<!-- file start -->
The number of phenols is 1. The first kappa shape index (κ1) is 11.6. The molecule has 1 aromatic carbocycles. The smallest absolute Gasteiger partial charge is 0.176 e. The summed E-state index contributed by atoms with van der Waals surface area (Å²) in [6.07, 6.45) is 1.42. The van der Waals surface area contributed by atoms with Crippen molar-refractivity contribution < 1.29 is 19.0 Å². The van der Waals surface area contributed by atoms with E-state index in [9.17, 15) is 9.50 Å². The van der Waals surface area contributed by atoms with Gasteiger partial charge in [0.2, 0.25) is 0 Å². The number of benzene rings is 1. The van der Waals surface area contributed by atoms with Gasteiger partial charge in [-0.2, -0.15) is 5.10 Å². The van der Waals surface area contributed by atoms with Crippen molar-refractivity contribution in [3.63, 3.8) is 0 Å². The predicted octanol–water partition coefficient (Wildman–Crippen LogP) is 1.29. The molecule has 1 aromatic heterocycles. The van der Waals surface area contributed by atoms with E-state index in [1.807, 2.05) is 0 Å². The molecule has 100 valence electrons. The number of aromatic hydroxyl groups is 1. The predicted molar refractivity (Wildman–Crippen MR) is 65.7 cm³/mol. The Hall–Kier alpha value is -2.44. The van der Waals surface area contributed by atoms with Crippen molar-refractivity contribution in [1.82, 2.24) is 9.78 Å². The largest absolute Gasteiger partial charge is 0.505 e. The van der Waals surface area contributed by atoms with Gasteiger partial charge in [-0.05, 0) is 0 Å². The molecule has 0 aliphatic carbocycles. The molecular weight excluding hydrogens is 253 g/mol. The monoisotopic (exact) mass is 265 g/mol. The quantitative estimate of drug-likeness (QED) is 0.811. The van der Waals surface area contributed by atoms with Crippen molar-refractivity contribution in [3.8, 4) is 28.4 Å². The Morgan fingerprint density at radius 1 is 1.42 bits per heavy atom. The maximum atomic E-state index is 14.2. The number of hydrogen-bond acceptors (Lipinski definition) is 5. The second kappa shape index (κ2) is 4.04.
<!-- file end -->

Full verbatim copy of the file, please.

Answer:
The number of phenols is 1. The first kappa shape index (κ1) is 11.6. The molecule has 1 aromatic carbocycles. The smallest absolute Gasteiger partial charge is 0.176 e. The summed E-state index contributed by atoms with van der Waals surface area (Å²) in [6.07, 6.45) is 1.42. The van der Waals surface area contributed by atoms with Crippen molar-refractivity contribution < 1.29 is 19.0 Å². The van der Waals surface area contributed by atoms with E-state index in [9.17, 15) is 9.50 Å². The van der Waals surface area contributed by atoms with Gasteiger partial charge in [0.2, 0.25) is 0 Å². The number of benzene rings is 1. The van der Waals surface area contributed by atoms with Gasteiger partial charge in [-0.2, -0.15) is 5.10 Å². The van der Waals surface area contributed by atoms with Crippen molar-refractivity contribution in [3.63, 3.8) is 0 Å². The predicted octanol–water partition coefficient (Wildman–Crippen LogP) is 1.29. The molecule has 1 aromatic heterocycles. The van der Waals surface area contributed by atoms with E-state index in [1.807, 2.05) is 0 Å². The molecule has 100 valence electrons. The number of aromatic hydroxyl groups is 1. The predicted molar refractivity (Wildman–Crippen MR) is 65.7 cm³/mol. The Hall–Kier alpha value is -2.44. The van der Waals surface area contributed by atoms with Crippen molar-refractivity contribution in [1.82, 2.24) is 9.78 Å². The largest absolute Gasteiger partial charge is 0.505 e. The van der Waals surface area contributed by atoms with Gasteiger partial charge in [-0.05, 0) is 0 Å². The molecule has 0 aliphatic carbocycles. The molecular weight excluding hydrogens is 253 g/mol. The monoisotopic (exact) mass is 265 g/mol. The quantitative estimate of drug-likeness (QED) is 0.811. The van der Waals surface area contributed by atoms with Crippen molar-refractivity contribution in [3.8, 4) is 28.4 Å². The Morgan fingerprint density at radius 1 is 1.42 bits per heavy atom. The maximum atomic E-state index is 14.2. The number of hydrogen-bond acceptors (Lipinski definition) is 5. The second kappa shape index (κ2) is 4.04.